The majority of telehealth reimbursements related to older adults have been either audio-only or two-way audio–video conferencing virtual visits, he estimated.

Alwan expects HIPAA-compliance requirements to return.

2. Social connectedness and engagement

Interest in social connectedness and engagement technologies has been significant, “from Skype applications for video conferencing … all the way to classes over Zoom for yoga,” Alwan said.

The trend started well before COVID but has seen a step increase during the pandemic, he said, predicting that the use of such technologies will not level off when this coronavirus is a fading memory, “because it’s based on what the residents want rather than what they need, and it’s fun. Everybody gravitates toward those kinds of solutions, and they do not push back against them.”

Alwan said he foresees a continued convergence between social connectedness and telehealth technology, with an increasing number of social connectedness platforms having dual application.

“As with telehealth, I believe it’s going to continue to grow, for the similar reasons, without the reimbursement aspect,” he said. “But the reimbursement aspect is also a contributing factor when it comes to social connectedness. 

“For example, you can use a computer that is enabled with video-conferencing capabilities, especially if it’s HIPAA-compliant, to connect with your physician and have a virtual visit, and you also can use it to connect with family members and continue to attend classes and participate in activities remotely.”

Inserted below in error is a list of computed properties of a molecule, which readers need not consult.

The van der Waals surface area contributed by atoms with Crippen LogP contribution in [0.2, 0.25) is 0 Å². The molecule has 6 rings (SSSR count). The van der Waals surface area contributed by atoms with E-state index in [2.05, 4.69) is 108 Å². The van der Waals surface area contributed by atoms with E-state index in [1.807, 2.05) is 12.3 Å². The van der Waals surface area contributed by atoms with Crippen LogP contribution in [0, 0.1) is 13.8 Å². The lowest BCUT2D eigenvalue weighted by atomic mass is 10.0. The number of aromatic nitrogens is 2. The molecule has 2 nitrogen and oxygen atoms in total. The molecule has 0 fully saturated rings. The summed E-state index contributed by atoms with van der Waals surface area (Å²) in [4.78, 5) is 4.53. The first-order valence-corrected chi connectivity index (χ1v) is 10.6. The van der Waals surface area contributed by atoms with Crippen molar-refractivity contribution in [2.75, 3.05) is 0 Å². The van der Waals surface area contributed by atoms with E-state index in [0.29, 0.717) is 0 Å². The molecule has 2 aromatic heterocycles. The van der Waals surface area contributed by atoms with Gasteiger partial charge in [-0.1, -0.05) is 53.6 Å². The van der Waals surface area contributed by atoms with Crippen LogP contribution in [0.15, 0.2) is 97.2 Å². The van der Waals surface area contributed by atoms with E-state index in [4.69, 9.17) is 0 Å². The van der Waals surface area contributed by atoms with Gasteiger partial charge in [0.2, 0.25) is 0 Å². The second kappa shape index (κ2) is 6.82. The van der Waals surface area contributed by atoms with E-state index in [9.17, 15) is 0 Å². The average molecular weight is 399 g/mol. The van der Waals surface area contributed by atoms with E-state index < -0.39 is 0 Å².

3. Infection control

Not surprisingly, providers also have shown a significant interest in infection control technologies during the pandemic, Alwan said. The category, he added, includes tech such as that used to help screen residents and staff members for signs of COVID, perform hand hygiene, and disinfect — UV light disinfection and foggers as well as HVAC systems to help control air quality.

Providers also have welcomed simple solutions to help them manage COVID-19.

“There was a lot of demand and questions regarding automating the pre-registration and the pre-consent forms for vaccination when the vaccine came about,” Alwan said. 

Among the many resources LeadingAge CAST provided operators, he added, was an article about how tools such as mail merge in Microsoft could be used to auto-populate the consent form as well as the pre-registration form needed for the federal Pharmacy Partnership for Long-Term Care program.

Infection control wasn’t as big of a focus in senior living before the pandemic as it was in skilled nursing, but Alwan said he believes that high interest will continue in both settings, although it will “level off.”

“We learned that infection control is important, and we need to be ready for the virus du jour,” he said.

“Today, it’s COVID. God knows next year if there are going to be strains, whether it’s COVID or another virus or a mutation of viruses … that would require more stringent hand hygiene and infection control strategies in general, and screening of residents and staff and visitors and so on and so forth.”

Editor’s Note: This article appears in 2021 McKnight’s Technology Supplement. To read additional content, click here.